|The audience picture for news magazines varies markedly.
The magazines we refer to as the nontraditional titles — The Economist, the New Yorker and The Week — are seeing their circulations grow, in some cases rapidly, and some are aiming to increase print circulation even more.
Yet the most conventional titles — Time, Newsweek and U.S. News and World Report — continue to struggle to hold on to readers and may be moving away from print in trying different strategies to win audience.
As a result, some publications may try to move to a new way to measure audience and sell ads, one that looks at readership rather than circulation, with the goal of trying to combine print readership and Web visits.
Even such a new mode, however, is not all good news for the stalwart titles. The readership surveys they hope will boost their audience numbers also reveal that those audiences, while wealthier than the overall population, are also older. Meanwhile, their less traditional challengers in the field are reaching an audience that is young and even wealthier.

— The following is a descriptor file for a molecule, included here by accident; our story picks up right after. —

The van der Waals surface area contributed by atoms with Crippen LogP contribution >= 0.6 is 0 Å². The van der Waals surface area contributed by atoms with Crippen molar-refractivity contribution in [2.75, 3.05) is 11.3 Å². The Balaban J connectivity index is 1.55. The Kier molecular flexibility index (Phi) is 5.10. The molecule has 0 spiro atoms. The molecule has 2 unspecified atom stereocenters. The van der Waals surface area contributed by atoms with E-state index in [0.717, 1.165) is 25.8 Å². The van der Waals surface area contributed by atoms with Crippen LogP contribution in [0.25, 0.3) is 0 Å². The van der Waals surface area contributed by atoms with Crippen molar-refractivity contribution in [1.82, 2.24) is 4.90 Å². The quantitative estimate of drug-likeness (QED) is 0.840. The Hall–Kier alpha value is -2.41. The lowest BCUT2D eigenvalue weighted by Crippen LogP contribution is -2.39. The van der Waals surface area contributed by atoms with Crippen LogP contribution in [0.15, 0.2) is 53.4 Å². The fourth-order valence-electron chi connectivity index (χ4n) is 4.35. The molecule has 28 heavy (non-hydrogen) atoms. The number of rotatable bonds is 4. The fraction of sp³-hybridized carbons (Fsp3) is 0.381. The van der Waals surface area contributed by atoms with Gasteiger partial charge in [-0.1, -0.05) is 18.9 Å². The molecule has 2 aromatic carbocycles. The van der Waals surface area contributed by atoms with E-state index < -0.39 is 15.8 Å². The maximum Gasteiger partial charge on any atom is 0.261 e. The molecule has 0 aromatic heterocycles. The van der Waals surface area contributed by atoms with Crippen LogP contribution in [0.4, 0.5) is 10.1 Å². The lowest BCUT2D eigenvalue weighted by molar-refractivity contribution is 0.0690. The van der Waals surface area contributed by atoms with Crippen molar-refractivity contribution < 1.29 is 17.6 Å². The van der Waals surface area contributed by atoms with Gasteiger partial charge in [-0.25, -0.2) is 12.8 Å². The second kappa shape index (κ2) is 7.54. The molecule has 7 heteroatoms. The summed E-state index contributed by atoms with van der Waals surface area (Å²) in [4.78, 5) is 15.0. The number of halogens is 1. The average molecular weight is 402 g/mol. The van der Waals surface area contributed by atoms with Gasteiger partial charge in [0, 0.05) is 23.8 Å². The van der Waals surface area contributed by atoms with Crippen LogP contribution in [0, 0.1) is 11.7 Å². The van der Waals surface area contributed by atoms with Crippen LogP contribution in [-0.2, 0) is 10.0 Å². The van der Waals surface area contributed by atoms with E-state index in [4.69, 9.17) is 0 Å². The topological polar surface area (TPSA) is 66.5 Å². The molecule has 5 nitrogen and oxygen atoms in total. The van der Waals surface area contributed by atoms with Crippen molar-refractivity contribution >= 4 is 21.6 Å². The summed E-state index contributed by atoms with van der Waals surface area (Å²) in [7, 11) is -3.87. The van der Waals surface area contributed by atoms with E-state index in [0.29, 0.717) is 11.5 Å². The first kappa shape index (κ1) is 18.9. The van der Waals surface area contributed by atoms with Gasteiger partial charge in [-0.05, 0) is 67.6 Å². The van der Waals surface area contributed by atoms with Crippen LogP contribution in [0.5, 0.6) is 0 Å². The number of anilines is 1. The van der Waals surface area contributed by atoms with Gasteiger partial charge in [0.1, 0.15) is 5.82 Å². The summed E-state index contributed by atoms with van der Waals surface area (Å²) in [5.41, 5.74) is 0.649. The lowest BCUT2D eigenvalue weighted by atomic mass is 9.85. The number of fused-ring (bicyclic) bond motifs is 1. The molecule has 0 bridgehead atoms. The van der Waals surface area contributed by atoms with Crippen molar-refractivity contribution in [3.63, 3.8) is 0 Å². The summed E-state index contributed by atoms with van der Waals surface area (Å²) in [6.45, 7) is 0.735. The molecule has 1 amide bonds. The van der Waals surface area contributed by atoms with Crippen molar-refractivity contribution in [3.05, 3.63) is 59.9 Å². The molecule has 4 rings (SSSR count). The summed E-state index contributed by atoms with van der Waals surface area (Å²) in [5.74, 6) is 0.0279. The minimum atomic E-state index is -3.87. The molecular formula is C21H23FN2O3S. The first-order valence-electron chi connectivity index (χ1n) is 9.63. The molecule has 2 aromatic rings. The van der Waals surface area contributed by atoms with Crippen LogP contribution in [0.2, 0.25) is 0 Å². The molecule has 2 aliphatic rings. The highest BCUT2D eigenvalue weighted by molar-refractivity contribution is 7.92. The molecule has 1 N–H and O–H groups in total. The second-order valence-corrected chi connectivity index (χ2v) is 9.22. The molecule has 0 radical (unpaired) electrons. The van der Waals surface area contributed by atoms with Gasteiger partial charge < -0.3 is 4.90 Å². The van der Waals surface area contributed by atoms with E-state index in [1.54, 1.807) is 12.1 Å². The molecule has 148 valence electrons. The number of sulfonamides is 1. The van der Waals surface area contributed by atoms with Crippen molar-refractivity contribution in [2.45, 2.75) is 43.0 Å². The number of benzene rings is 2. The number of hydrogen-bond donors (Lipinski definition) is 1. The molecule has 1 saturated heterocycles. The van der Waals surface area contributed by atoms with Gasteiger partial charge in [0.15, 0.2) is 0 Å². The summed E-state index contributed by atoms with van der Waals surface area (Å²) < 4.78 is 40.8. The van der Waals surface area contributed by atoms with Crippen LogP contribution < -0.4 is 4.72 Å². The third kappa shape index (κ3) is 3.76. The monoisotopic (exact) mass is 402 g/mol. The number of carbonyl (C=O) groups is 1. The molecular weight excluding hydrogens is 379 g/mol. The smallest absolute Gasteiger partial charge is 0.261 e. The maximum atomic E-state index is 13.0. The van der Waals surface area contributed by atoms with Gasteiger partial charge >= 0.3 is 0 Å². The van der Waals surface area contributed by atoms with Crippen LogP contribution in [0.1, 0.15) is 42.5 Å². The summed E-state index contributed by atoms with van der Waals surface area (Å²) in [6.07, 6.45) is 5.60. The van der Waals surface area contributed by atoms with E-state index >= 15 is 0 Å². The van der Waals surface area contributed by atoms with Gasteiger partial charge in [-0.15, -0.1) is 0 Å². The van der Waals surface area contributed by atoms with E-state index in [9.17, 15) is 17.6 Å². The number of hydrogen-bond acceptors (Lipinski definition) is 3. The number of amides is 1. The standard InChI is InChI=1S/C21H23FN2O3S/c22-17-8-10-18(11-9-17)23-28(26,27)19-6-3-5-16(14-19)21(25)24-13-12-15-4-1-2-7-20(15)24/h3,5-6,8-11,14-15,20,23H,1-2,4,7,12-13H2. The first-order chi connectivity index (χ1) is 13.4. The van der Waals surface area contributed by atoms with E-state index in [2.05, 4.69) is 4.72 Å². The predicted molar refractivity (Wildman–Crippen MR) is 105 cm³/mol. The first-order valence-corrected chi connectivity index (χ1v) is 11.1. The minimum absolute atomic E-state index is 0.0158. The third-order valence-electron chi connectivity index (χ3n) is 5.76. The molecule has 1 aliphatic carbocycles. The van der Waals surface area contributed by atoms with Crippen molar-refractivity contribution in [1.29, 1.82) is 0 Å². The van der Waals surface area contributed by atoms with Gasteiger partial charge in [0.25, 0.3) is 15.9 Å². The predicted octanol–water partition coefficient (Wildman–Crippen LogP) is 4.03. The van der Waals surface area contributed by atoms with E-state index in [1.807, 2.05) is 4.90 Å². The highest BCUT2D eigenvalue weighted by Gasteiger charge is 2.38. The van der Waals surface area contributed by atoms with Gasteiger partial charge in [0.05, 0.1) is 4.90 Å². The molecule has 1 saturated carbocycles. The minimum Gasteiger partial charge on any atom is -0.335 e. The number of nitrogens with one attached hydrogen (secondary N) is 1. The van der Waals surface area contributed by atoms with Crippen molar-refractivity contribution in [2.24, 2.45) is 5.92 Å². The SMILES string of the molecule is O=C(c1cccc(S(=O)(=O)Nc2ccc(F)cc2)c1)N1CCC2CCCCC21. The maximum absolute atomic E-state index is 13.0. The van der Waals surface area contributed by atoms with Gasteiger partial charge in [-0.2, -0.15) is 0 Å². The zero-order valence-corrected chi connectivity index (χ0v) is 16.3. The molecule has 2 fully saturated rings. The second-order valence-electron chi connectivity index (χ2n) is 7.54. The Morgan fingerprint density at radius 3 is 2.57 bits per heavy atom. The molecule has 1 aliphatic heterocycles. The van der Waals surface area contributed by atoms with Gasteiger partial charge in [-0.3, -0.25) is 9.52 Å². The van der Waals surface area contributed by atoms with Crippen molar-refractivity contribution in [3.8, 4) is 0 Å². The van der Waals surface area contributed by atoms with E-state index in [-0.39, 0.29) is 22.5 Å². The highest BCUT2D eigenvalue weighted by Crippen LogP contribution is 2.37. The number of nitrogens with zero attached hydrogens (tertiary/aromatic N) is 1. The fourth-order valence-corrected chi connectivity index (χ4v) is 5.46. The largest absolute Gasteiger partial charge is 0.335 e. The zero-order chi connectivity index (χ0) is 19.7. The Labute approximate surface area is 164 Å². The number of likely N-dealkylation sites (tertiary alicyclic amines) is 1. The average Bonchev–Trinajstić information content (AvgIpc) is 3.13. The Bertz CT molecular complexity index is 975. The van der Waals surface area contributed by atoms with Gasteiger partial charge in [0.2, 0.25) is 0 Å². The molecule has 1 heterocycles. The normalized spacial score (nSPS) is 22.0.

Time It Is a-Changin’… but How Much?
The shifting approaches to news magazines’ audiences were most dramatically signaled in the moves by the biggest, Time. It announced three major steps in 2006, all of which are expected to play out in the coming year.
First, Time announced that it was deliberately cutting the number of subscribers it promises to deliver to advertisers (its so-called rate base) by 750,0001, while also raising its newsstand price. (Newsweek, the other big player, later raised its cover price to $4.95 as well, but has not as yet cut its rate base)
Then Time announced a new delivery day, Friday, replacing its longstanding newsstand day of Monday. That change coincided with a shift in content toward review and analysis of the week’s news rather than trying to break stories. That task, Time said, would be left to its Web site. (The announcements followed on U.S. News’s pledge in 2005 to focus more on Web content.) Time also said the move to Friday might help it add advertisements aimed at weekend shoppers.